Lieutenant General Don Alexandro O'Reilly, in his letter No. 33, from this city, dated March 1, sent me copies of the instructions which he had drawn up, for the lieutenant governor established in the Illinois and at Natchitoches, and the new special (particulares) lieutenants of the districts (partidos) of that province. He informed me, that he had himself been to Point Coupeé, and, at the request of the inhabitants, had appointed a surveyor for each partido, at half the former salary. He also enclosed to me an instruction explaining the forms to be observed in this business, and declaring that the granting of land in that province, had been confided by his christian majesty, to the governor and comisario ordenador; and he considered it would be better in future, that the governor alone should be authorized by his majesty to make those grants; and that orders would be given for conforming entirely with the said instructions, which had been drawn up and printed, in the distribution of the royal lands.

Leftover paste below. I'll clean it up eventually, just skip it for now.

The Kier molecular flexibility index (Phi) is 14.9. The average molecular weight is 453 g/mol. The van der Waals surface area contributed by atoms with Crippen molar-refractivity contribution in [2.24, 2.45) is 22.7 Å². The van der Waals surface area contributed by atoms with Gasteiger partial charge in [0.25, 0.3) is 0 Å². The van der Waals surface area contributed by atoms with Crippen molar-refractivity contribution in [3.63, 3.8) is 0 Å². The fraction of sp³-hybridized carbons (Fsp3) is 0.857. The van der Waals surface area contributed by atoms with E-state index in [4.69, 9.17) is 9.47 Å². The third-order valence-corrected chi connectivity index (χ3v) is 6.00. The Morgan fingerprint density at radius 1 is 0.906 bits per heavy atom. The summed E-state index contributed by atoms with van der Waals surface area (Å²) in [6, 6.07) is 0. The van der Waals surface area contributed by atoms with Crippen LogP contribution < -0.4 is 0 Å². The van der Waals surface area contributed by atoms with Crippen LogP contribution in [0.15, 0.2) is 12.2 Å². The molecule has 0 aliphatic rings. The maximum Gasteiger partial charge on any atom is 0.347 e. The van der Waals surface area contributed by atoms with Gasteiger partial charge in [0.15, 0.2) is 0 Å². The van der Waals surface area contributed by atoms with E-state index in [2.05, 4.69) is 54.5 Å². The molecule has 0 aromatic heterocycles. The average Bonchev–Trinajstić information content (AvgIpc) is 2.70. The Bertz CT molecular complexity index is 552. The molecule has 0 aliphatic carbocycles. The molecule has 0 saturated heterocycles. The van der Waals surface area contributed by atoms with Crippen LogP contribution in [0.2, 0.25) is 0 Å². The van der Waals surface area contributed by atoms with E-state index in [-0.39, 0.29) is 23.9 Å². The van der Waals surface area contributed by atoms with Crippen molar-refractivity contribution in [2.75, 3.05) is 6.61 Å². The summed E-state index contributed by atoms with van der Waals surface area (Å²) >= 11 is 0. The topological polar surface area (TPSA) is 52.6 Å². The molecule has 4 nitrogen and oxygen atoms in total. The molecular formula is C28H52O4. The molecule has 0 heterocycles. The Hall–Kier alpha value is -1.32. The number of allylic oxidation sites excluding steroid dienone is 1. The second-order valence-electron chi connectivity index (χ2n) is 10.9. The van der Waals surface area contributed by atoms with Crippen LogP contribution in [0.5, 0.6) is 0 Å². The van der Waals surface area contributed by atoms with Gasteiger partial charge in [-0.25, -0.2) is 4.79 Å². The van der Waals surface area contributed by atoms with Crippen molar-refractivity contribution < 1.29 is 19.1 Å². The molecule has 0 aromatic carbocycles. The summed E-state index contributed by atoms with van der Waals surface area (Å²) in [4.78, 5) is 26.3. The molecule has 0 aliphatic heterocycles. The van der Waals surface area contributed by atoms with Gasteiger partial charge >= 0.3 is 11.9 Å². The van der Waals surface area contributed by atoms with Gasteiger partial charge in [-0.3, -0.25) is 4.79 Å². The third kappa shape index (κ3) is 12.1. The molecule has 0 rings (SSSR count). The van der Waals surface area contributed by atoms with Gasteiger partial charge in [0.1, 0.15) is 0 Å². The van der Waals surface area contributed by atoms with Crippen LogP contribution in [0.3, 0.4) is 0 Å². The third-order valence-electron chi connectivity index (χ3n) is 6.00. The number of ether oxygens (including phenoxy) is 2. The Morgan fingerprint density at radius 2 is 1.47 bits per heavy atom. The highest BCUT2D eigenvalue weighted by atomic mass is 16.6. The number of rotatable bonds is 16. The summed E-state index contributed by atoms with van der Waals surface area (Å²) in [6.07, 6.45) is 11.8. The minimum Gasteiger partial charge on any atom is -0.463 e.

The king having examined these dispositions and propositions of the said lieutenant general, approves them, and also that it should be you and your successors in that government only, who are to have the right to distribute (repartir) the royal lands, conforming in all points, as long as his majesty does not otherwise dispose, to the said instruction, the date of which is February 18th, of this present year.

I communicate this to you, in order that you may understand and carry it into effect. God preserve you many years.

Given at Saint Ildefonso, August 24, 1770.



[No. 3.]

Royal Order addressed to Don Pedro Garcia, Mayoral.

THE PARDO, January 28, 1771.

By decree of May 2d, 1765, I communicated to my council that I had appointed Captain Don Antonio de Ulloa, of my royal navy. to proceed to the province of Louisiana, which had been ceded by